Edit. Correct me if I'm wrong. First two rounds Andrew can take n balls, but Jerry should now only take n-1 in order to lose, and in the third round it's the other way around. So for each round there's n*(n-1) such instances.Edit2. But since we count number of ways to do that, shouldn't it be nC2 for each round. It's also reflected in your code where you take (n * (n — 1) / 2) ^ 3?Yes you are right, sorry for making a confusion. The

`/2`

was gone while copy-pasting.Another solution for B: By realizing that you don't need more than 2 cards of each type, you can reduce size of string s less than or equal to 6, and it's possible to run a brute-force to find the final cards.

My submission: 16012250

Problem

`B`

can be solved also by dynamic programming or bfs .Can anyone describe dynamic programming OR DFS based solution for Problem B?

all possible search space is 200*200*200 which you can try it all using DFS,BFS.

you have 6 option in each move so just try them all, and any time if you reach only one color save it.

Code with BFS, it's a little messy but you will get the idea. http://codeforces.com/contest/626/submission/16004077

Here is a BFS solution :

http://codeforces.com/contest/626/submission/15997121

Here is what I did for D, The denominator was obvious, (n*(n-1)/2)^3 (All game states possible where Andrew gets 2 higher and Jerry gets 1 higher) So basically, Let these be the balls picked Andrew -> a,b,c Jerry -> d,e,f

Where a>d, b>e, and f>c, but since the total of d+e+f should be greater than a+b+c hence, f-c > b-e + d-a

So my diff arrays stores the count of all differences possible after sorting the array, After which, we can mantain a defeats array (def), So def[x] stores the number of pairs that can be defeated by a (f-c) greater than x. After which I simply iterate lower differences for every diff[i], and cumilate the def of each j<i, to the number of ways. Now ways would be the numerator.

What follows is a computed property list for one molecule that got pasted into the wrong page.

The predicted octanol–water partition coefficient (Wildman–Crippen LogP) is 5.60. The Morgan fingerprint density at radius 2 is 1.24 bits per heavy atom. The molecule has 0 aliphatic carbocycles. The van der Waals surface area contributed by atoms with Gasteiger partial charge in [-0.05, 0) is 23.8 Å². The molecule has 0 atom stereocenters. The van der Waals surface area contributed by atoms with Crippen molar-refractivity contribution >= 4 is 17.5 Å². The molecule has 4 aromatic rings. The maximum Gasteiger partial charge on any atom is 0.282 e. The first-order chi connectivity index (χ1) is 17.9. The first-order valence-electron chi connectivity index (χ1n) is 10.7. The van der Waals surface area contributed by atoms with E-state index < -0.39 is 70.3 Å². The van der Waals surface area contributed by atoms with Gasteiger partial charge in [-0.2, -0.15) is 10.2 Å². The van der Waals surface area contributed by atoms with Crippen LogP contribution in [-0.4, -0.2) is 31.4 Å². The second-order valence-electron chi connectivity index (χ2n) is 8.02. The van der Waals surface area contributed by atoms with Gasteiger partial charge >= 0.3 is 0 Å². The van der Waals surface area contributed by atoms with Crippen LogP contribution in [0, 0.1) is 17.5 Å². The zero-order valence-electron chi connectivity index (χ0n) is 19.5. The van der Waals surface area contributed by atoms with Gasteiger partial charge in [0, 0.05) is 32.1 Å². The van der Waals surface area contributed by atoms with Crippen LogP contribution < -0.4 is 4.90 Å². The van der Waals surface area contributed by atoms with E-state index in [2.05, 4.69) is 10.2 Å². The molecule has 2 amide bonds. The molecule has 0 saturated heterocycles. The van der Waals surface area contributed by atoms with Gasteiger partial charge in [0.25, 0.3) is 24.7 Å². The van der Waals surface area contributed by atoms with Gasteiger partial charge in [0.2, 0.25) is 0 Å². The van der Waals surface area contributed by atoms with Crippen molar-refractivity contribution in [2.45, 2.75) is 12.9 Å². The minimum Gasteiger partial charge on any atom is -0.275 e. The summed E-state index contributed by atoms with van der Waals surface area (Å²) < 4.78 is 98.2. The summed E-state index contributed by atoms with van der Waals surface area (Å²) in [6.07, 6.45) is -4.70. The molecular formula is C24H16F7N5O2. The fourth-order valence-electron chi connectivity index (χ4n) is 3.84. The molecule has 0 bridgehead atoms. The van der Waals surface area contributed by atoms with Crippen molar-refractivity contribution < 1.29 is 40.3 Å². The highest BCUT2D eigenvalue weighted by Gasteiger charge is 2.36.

626D Code

Greatexplanation! But can't understand why instead of .BTW Probably there should be instead of

How many ways can you take two numbers from n numbers each round?

`nC2`

.That's

`n!/((n-2)!*2!)`

, i.e`n(n-1)/2`

Like @DVRazor mentioned, we need to pick 2 numbers out of N, and since we don't care about order, since the person who gets the greater number is already decided, hence, nC2, and not nP2.

Also, yes. I meant a>d, thanks for the correction. Edited.

Problem B has a neat solution, I've found here 15992405. If the string consists only of one card type, then it's the answer, otherwise we count number of cards of each type in the string, if it's not equal to n-1 where n — length of a string, then we can get it at the end.

I didn't get this part in explanation of F "Moreover, the total imbalance is the sum over all unit ranges of the number of intervals covering that range. We can use this formula to do our DP." What do you mean by unit ranges of number of intervls?

That should be parsed as:

First sort the students by time to finish their piece.

Unit ranges are the differences between time of the (

i- 1)-th and thei-th student. In the DP solution you havegopen intervals. If you are about to add thei-th student you are expanding all open intervals (they ended ina_{i - 1}, now they`ll end ata_{i}). So, after you add thei-th student the total imbalance is increased byg* (a_{i}-a_{i - 1}) because each open inteval growsa_{i}-a_{i - 1}.Let me know if I was not clear enough.

Can't understand why

each intervalis expanding? But each element can only be in one interval, right?We are expanding each

openinterval because we are are adding only Unit ranges in each DP state.For eg.:Suppose there is an open interval with max element

a(i-2) and we want a grouping to be considered such that the above interval has next elementa(i) in it.Thus we have to add a total imbalance ofa(i) —a(i-2) . And since we have added imbalance ofa(i-1) —a(i-2) (though elementa(i-1) is not in the interval)earlier we only need to add imbalace ofa(i) —a(i-1).Thank you so much, now I see what does "unit ranges" means

Please someone explain the solution for problem E in more detail (may be with some examples or mathematical formulas).

A question regarding problem C.

How does dropping the

`largest`

middle element decrease the median? It could also increase it, if the different with the next element is much greater than the difference with the previous one.Could you please elaborate on that?

You might have misunderstood the sentence I think.

Dropping the bigger median would leave the smaller one as the new median.

A quick example:

[1, 2, 3, 4] => Median = (2 + 3) / 2 = 2.5

(Drop 3)

[1, 2, 4] => Median = 2

Yes indeed, I've understood that sentence completely another way :) Thanks!